Rep Howse: Embracing Science, Technology Will Position Workforce For 21st Century Economy
Local STEAM programs to promote innovation, entrepreneurship in underserved communities

Rep. Stephanie Howse (D-Cleveland) and Stephanie Santoso, Senior Advisor to the White House Office of Science and Technology Policy (OSTP), participated in a roundtable discussion this week held by the Cleveland Public Library to inform area stakeholders of new Science, Technology, Arts and Math (STEAM) programs available in Northeast Ohio. The policymaker stressed the importance of ensuring STEAM programs reach students in underserved urban communities, especially those in the Cleveland area.

“The Cleveland Public Library has undertaken a tremendous effort to bring hands-on science, technology, engineering and math opportunities to children and families in our community. However, we need to do more,” said Howse. “In Ohio, there are more than 27,000 available jobs in STEAM-related fields, and we must do our part to equip people with the necessary skills to be successful and compete in this 21st century job market. I am here today to announce that in the summer of 2016, I will be hosting STEAM Pop-Up Tours to introduce 1,000 families and children to hands-on learning and exposure opportunities to science, technology, arts, and math.”

One of the STEAM programs available to Cleveland residents is “Tech Central,” a maker’s space located at the Cleveland Public library. Tech Central will ensure the community has a space dedicated to a culture of learning fit for the 21st century. The STEAM Pop-up tour, which will be know as “Make it Fab,” will be centralized in the underserved neighborhoods with the objective of leading area students and families to the Maker Spaces such as Tech Central and orientating communities to the Fab Labs at the STEM programs in schools.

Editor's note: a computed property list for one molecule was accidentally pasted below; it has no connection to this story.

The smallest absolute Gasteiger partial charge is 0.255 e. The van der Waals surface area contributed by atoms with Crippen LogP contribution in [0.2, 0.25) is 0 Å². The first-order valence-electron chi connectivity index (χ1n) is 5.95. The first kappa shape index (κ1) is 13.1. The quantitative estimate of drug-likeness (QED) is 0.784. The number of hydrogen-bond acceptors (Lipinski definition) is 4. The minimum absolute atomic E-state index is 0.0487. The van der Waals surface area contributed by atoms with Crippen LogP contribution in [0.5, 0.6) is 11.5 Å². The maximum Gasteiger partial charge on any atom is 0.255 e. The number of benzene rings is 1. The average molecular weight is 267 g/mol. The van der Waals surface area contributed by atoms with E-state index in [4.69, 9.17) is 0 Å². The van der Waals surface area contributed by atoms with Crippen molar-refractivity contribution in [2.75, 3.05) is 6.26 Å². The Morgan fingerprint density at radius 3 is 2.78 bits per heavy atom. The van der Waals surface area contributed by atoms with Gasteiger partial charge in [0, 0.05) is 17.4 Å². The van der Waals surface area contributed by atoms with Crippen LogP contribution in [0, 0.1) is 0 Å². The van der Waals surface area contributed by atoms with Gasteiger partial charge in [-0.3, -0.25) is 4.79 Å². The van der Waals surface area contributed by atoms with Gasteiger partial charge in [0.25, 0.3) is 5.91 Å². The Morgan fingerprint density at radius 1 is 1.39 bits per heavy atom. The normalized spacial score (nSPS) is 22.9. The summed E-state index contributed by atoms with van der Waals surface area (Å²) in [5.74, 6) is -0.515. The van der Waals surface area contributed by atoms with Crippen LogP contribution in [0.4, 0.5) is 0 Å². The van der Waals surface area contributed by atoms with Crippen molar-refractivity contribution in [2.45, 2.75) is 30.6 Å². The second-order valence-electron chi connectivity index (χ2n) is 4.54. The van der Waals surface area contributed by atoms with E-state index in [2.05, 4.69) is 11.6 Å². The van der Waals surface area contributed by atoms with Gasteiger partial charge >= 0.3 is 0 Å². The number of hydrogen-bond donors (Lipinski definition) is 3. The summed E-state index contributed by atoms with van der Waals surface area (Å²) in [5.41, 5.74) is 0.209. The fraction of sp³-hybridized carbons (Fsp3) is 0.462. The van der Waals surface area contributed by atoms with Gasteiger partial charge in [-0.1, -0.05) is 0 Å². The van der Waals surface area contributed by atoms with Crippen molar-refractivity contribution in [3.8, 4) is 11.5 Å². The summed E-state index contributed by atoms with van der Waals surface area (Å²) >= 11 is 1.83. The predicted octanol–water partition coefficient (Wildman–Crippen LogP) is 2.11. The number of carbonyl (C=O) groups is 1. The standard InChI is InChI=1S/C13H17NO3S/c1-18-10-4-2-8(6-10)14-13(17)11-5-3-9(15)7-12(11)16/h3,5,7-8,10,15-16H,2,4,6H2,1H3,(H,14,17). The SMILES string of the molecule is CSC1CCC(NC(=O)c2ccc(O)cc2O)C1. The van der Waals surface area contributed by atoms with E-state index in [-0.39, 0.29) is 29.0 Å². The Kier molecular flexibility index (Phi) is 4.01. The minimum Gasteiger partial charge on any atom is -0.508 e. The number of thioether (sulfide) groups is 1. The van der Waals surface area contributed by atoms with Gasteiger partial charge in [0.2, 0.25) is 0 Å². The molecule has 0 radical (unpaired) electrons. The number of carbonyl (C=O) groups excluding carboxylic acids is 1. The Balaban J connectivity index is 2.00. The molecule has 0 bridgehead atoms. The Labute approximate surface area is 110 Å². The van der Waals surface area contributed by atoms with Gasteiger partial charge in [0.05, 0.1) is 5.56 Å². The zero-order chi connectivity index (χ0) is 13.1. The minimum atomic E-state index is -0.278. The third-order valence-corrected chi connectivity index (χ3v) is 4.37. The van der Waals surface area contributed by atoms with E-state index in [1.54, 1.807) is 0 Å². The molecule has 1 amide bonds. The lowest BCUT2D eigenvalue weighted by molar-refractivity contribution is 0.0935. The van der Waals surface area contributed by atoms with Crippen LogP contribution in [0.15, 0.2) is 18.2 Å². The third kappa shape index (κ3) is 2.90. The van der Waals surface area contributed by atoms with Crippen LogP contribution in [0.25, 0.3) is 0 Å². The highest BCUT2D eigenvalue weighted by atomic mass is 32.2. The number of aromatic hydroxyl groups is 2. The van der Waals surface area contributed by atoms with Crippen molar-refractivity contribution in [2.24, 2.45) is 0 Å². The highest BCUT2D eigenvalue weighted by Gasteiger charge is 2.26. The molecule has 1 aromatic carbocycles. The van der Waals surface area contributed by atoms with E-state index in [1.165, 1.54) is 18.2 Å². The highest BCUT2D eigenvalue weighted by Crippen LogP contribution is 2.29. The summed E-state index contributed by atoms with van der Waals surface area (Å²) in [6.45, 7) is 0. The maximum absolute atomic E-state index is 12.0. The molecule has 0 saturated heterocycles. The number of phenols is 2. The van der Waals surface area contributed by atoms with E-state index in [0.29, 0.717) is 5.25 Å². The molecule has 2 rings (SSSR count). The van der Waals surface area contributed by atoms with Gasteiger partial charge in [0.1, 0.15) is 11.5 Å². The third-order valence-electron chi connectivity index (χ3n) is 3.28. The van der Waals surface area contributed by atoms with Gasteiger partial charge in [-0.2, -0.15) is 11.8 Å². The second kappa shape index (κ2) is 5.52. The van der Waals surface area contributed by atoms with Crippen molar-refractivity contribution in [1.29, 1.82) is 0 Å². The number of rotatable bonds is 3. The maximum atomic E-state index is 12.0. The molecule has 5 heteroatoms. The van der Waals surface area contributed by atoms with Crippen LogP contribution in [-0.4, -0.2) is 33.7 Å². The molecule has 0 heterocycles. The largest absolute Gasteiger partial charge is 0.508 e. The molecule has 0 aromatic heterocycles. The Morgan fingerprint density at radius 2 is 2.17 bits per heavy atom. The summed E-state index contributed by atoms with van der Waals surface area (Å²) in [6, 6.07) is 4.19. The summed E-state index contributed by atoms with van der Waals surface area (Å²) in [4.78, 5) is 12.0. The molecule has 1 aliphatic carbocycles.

“These programs have the potential to engage students, inspire them to excel in STEM and revitalize career and technical education,” said Santoso. “They also help workers gain the skills they need for jobs in design and advanced manufacturing. In addition, they lower barriers to entrepreneurship and enable citizens to develop real, impactful products that meet the needs of a community.”

For communities like Cleveland, fabrication and maker spaces like Tech Central, the MC2 STEM high school and Lorain Community College Fab Labs are key to preparing youth for the emerging creative economy, and they also play an important role in job training and encouraging entrepreneurship.

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